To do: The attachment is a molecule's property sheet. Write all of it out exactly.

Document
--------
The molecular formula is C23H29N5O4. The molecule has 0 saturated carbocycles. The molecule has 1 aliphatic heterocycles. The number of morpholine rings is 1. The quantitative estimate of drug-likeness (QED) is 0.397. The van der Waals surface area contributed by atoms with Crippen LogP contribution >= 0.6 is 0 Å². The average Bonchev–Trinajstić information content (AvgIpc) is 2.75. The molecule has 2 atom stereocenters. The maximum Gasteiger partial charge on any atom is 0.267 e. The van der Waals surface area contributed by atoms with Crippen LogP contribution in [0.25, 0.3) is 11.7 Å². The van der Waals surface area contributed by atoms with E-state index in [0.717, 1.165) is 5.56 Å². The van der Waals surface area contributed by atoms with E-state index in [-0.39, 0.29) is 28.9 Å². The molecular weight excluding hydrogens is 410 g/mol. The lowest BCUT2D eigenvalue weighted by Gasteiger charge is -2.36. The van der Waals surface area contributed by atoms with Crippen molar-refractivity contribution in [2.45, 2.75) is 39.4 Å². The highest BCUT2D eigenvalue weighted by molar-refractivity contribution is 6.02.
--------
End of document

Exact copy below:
The molecular formula is C23H29N5O4. The molecule has 0 saturated carbocycles. The molecule has 1 aliphatic heterocycles. The number of morpholine rings is 1. The quantitative estimate of drug-likeness (QED) is 0.397. The van der Waals surface area contributed by atoms with Crippen LogP contribution >= 0.6 is 0 Å². The average Bonchev–Trinajstić information content (AvgIpc) is 2.75. The molecule has 2 atom stereocenters. The maximum Gasteiger partial charge on any atom is 0.267 e. The van der Waals surface area contributed by atoms with Crippen LogP contribution in [0.25, 0.3) is 11.7 Å². The van der Waals surface area contributed by atoms with E-state index in [0.717, 1.165) is 5.56 Å². The van der Waals surface area contributed by atoms with E-state index in [-0.39, 0.29) is 28.9 Å². The molecular weight excluding hydrogens is 410 g/mol. The lowest BCUT2D eigenvalue weighted by Gasteiger charge is -2.36. The van der Waals surface area contributed by atoms with Crippen molar-refractivity contribution in [2.45, 2.75) is 39.4 Å². The highest BCUT2D eigenvalue weighted by molar-refractivity contribution is 6.02.